Perhaps because "learning" is my work, and the group I have been studying is also in the "learning" business, I don't see that there is a problem with workers being motivated to learn. Perhaps the problem is more identifying and measuring worker learning.
With very few exceptions, workers are learning every day as their situation changes. There is continually new technology, new policies, new problems, new co-workers, new clients and customers, that a worker faces and needs to adapt to. The problem is that companies want their workers to learn new discreet information that may not apply (at that time or ever) to those situations that face workers every day.
I feel there needs to be a better way of preparing workers for learning and better measures for the informal learning workers do as they adapt to new situations.
For example, when I worked as a market researcher for the natural gas industry, I picked up a lot of information not only about how the pipelines were connected and which companies used natural gas and those that did not, I also learned a lot about the "politics" of the energy industry. Even now, as I hear about the price of oil, the price of gas, the effect of hurricanes on the energy industry, there are also a deeper understanding of the relationship between consumers, suppliers, developers, refiners, and transporters (pipelines, ships, trucks, etc...).
This understanding of the politics, however, was not recognized until I left the job and those in charge suddenly became concerned that I was leaving and taking this information with me, something that could not be contained in the computer or even passed on to other workers. The problem, as I see it, was the bosses were measuring my learning using performance data (# of phone calls made, # of completed questionnaires). They did not recognize that the conversations I had with interviewees were learning moments for me, developing my understanding of the industry (which I had no knowledge of before starting the job).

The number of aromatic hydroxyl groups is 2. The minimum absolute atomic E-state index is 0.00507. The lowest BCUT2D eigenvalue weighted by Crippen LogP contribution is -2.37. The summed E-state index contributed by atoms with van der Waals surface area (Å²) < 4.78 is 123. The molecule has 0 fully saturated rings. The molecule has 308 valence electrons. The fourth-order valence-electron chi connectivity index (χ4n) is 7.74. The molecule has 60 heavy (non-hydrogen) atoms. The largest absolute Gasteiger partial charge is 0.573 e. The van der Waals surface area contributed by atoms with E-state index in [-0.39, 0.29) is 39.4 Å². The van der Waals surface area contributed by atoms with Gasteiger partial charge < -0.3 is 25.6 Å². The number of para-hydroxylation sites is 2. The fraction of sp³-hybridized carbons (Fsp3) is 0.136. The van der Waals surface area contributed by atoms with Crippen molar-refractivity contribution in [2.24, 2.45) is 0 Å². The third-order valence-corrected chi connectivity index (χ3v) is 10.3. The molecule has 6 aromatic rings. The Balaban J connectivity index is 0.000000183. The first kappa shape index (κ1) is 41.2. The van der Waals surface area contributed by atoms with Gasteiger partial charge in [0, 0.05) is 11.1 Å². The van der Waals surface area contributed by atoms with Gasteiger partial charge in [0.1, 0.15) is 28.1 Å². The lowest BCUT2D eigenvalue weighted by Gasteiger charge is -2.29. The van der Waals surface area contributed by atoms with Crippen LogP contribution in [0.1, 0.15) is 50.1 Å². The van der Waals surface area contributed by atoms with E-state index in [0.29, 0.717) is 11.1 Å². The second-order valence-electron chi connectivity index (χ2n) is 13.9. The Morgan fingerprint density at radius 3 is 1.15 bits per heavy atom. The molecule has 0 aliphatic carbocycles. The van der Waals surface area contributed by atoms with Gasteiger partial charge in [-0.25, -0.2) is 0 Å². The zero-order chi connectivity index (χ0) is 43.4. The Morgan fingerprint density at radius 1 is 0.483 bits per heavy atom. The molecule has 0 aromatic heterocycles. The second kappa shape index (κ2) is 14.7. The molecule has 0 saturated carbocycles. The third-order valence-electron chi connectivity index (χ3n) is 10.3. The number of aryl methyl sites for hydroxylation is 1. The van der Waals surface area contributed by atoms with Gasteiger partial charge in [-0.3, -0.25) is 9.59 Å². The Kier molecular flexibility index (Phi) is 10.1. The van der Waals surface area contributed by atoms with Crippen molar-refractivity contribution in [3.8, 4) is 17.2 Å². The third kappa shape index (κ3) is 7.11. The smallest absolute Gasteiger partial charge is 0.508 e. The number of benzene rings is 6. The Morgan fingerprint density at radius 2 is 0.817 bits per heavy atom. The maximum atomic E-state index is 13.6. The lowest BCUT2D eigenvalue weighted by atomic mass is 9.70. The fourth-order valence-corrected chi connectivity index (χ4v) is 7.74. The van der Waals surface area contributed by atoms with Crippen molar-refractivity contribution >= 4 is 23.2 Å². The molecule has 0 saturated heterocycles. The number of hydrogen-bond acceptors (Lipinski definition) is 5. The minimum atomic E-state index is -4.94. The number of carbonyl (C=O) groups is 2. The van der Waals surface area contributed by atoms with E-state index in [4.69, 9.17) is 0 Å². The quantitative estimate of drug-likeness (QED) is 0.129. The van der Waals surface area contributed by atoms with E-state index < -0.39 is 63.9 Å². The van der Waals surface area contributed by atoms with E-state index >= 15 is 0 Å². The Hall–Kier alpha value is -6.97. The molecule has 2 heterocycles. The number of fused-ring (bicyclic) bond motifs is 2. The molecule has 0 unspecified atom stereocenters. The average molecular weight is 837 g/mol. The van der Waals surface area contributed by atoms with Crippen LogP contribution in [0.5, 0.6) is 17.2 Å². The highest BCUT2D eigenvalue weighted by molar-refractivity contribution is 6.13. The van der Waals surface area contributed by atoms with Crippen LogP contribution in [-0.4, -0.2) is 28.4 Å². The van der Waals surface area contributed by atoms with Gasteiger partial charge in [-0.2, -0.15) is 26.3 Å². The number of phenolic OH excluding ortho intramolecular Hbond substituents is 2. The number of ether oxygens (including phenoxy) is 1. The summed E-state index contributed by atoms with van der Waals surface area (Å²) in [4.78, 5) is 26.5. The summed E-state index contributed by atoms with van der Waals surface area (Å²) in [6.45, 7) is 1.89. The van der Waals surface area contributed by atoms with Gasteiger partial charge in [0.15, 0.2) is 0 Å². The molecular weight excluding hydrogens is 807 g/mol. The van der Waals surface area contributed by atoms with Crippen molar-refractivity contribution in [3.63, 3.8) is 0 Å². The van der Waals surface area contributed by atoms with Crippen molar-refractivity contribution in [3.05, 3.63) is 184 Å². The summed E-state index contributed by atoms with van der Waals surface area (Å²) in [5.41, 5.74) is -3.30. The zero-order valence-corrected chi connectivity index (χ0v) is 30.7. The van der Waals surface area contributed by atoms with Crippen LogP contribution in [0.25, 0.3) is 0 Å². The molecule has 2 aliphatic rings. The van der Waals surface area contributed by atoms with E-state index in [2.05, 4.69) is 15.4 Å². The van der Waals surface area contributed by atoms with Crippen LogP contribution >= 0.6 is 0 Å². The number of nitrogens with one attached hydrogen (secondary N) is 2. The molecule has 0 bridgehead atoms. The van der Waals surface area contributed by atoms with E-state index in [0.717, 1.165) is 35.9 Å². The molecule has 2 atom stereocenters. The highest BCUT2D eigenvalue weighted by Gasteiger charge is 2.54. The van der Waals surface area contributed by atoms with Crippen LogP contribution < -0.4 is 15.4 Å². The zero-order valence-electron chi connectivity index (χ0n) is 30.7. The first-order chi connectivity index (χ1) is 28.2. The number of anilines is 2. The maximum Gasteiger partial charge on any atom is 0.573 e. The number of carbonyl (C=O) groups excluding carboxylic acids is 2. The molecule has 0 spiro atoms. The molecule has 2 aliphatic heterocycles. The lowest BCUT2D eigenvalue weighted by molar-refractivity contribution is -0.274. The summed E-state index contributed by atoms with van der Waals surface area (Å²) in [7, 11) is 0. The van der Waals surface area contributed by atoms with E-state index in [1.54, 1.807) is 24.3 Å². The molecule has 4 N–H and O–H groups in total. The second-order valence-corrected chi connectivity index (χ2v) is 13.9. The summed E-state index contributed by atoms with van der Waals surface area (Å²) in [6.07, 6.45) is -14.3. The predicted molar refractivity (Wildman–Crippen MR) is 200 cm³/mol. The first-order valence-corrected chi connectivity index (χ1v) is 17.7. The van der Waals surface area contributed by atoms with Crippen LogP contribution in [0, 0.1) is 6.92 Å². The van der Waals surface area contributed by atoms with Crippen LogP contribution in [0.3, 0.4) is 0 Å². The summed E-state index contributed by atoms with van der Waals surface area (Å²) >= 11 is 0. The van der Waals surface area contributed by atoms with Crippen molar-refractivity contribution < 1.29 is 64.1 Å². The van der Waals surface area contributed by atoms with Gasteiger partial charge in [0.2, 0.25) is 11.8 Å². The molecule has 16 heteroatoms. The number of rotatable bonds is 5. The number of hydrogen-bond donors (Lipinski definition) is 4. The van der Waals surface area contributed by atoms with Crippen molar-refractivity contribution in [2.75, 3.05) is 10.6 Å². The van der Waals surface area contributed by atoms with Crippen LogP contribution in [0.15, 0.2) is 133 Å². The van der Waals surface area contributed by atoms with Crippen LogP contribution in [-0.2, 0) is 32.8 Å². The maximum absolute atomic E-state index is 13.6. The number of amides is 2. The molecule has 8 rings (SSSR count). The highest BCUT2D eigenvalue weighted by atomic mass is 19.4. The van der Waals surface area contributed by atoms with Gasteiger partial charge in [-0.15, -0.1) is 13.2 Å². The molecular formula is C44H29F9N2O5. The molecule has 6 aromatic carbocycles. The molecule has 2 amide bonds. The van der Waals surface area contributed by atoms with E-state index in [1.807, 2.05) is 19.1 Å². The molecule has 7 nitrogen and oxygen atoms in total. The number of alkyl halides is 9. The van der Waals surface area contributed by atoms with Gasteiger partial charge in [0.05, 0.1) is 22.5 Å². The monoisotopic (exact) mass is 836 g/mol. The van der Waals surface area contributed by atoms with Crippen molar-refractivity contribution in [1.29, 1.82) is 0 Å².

So this is what I would suggest we start looking at (and asking workers to document) to assess their learning:
- New understanding of the industry in which they work
- Prediction of where their work will be in the next quarter
- Summary of resources (personal, written, electronic) they they use during a given time period
- New skills or techniques they learned during the quarter
- New contacts they made during the quarter
- Suggestion of the areas they would like to learn more about and why
The problem is to convince management to reward this type of learning and to have workers take the time out to document their (informal) learning.